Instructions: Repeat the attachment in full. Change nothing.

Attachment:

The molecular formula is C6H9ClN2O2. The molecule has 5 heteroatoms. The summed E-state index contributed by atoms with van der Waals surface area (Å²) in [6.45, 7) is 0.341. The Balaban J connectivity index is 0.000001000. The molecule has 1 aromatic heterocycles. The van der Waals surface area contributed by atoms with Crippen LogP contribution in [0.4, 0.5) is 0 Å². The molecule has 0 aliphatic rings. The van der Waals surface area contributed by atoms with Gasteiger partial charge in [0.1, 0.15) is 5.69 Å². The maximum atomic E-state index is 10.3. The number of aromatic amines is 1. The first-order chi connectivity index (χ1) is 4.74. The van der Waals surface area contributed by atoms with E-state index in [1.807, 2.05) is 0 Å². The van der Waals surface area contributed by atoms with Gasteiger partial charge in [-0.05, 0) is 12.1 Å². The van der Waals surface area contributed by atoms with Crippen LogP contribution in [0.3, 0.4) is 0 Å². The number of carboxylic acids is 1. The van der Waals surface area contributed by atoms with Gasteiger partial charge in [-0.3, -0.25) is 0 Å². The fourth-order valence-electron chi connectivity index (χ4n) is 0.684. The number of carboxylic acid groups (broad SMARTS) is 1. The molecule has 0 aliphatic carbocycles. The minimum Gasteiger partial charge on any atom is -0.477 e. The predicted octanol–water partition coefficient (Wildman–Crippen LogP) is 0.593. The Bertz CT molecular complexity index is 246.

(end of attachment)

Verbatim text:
The molecular formula is C6H9ClN2O2. The molecule has 5 heteroatoms. The summed E-state index contributed by atoms with van der Waals surface area (Å²) in [6.45, 7) is 0.341. The Balaban J connectivity index is 0.000001000. The molecule has 1 aromatic heterocycles. The van der Waals surface area contributed by atoms with Crippen LogP contribution in [0.4, 0.5) is 0 Å². The molecule has 0 aliphatic rings. The van der Waals surface area contributed by atoms with Gasteiger partial charge in [0.1, 0.15) is 5.69 Å². The maximum atomic E-state index is 10.3. The number of aromatic amines is 1. The first-order chi connectivity index (χ1) is 4.74. The van der Waals surface area contributed by atoms with E-state index in [1.807, 2.05) is 0 Å². The van der Waals surface area contributed by atoms with Gasteiger partial charge in [-0.05, 0) is 12.1 Å². The van der Waals surface area contributed by atoms with Crippen LogP contribution in [0.3, 0.4) is 0 Å². The number of carboxylic acids is 1. The van der Waals surface area contributed by atoms with Gasteiger partial charge in [-0.3, -0.25) is 0 Å². The fourth-order valence-electron chi connectivity index (χ4n) is 0.684. The number of carboxylic acid groups (broad SMARTS) is 1. The molecule has 0 aliphatic carbocycles. The minimum Gasteiger partial charge on any atom is -0.477 e. The predicted octanol–water partition coefficient (Wildman–Crippen LogP) is 0.593. The Bertz CT molecular complexity index is 246.